Charting a Path to Renewed Frugality
You are probably thinking: “Enough with the facts and figures already, Mr. ToughMoneyLove. We want to read how we can save and invest in this awful economy.”
Hey – I feel your pain. I’m asking those same questions. I don’t have confidence that the government can provide the answers. Instead, I’m looking for answers in the data that are available. At least the government can provide data.
To that end, I have reproduced below a chart published by the Federal Reserve Bank of St. Louis. This chart tracks the personal savings rate of U.S. consumers from 1957 through November 2008. Gray areas overlayed on the chart represent periods during which the U.S. economy was in a recession (according to the National Bureau of Economic Research).
Some economists have forecast that our personal savings rate will continue to increase, reaching 5% by 2011. We haven’t seen that since 1993. These same forecasters see the savings rate remaining in the range of 2.5% to 5% even as the economy begins to recover. In other words, they predict that a semi-permanent sense of frugality has been instilled in the minds of American consumers. (Source: Oxford Economics) If that is true, I say hallelujah.
Oh- I almost forgot. Most experts blame excessive debt driven consumption by baby boomers for the savings rate decline. Sorry about that.
If you are mad at baby boomers for all of this, rest assured that we have been and will continue to be punished. Many boomers haven’t saved a penny for retirement. Those of us with retirement nest eggs have seen them trashed. Collectively, boomers’ only hope for recovery is to work longer or be faced with declining living standards. (Source: McKinsey & Company). I don’t like either of those options.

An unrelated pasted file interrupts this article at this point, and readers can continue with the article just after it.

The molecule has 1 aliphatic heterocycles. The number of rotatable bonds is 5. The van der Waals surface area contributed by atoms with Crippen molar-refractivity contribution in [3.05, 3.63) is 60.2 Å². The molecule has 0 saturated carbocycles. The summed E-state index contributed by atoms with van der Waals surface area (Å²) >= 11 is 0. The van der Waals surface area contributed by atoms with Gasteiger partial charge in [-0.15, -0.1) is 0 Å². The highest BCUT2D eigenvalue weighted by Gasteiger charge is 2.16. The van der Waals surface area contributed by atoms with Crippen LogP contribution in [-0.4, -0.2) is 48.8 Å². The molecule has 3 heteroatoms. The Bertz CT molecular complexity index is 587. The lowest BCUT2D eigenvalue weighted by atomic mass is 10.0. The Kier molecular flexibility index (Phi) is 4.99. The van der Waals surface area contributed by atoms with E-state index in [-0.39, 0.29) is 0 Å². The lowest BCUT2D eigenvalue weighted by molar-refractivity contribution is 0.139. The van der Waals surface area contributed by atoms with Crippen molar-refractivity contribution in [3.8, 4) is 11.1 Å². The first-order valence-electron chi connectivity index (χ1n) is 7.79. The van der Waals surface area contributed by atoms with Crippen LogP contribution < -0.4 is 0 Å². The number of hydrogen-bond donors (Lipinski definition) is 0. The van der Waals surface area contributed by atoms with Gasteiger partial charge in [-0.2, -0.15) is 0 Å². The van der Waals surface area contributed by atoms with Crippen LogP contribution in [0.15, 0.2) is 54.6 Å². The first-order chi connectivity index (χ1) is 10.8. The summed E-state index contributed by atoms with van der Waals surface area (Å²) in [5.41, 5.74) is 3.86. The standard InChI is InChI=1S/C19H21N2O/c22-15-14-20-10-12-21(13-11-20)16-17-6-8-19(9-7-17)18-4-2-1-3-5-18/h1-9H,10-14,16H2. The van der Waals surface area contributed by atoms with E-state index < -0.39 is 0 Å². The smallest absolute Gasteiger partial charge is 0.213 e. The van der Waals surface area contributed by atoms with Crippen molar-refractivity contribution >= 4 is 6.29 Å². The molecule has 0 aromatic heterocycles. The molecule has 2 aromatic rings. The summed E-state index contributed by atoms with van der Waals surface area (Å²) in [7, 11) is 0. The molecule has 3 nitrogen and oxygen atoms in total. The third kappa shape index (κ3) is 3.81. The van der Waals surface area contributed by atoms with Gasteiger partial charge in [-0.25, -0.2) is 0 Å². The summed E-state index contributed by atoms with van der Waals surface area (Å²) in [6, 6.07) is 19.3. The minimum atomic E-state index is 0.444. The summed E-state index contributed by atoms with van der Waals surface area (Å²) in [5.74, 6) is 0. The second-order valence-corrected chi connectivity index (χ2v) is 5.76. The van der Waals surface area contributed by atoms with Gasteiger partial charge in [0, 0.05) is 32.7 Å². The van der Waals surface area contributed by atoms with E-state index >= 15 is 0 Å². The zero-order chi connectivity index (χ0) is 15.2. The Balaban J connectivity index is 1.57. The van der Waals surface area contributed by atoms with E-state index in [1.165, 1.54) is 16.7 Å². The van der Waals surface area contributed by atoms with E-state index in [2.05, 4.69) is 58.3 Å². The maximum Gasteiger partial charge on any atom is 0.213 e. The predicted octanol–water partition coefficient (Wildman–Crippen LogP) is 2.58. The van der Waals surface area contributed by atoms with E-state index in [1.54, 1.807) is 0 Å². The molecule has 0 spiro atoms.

Now you may be thinking: “Enough about boomers, already. They’ve caused us enough trouble.” The problem is that our economy needs boomers to exercise option 1 (work longer). If we don’t continue to earn well into our golden years, three things will happen, both negative for the U.S. economy. First, boomers will have less to spend and invest, further accelerating the demographic slide I wrote about recently. Second, the burdens on Social Security and Medicare will be increased at the wrong time for the economy. Third, boomers will have little or nothing to leave to our children (compared to prior generations), thereby diminishing the capacity of younger generations to invest and spend.
So what does all of this mean? Here’s my take:
1. Baby boomers have really messed things up. (I’m going to humbly excuse Mr. and Mrs. ToughMoneyLove from responsibility for the debt-driven consumption and low savings rate.)
2. Harry Dent’s predictions about the likely effects of the demographic slide are making more sense to me.
3. Dent and others believe there will be a market rally later in 2009, as overall investor fear subsides. Unfortunately, they also believe it will be a short-lived rally. I’m going to watch for that and consider selling into the rally to reduce my exposure to equities.
4. Companies and industries that depend heavily on discretionary consumer spending will continue to struggle compared to 1995-2007, no matter what the government does.
5. Financial institutions (including fixed annuity providers) will be falling over each other trying to attract all of the new money made available by the increased frugality and savings rate. New financial products for low risk saving may appear. I will be watching for those as well.
6. When the government is working hard to create jobs, don’t overlook the boomers. We all need them to keep working.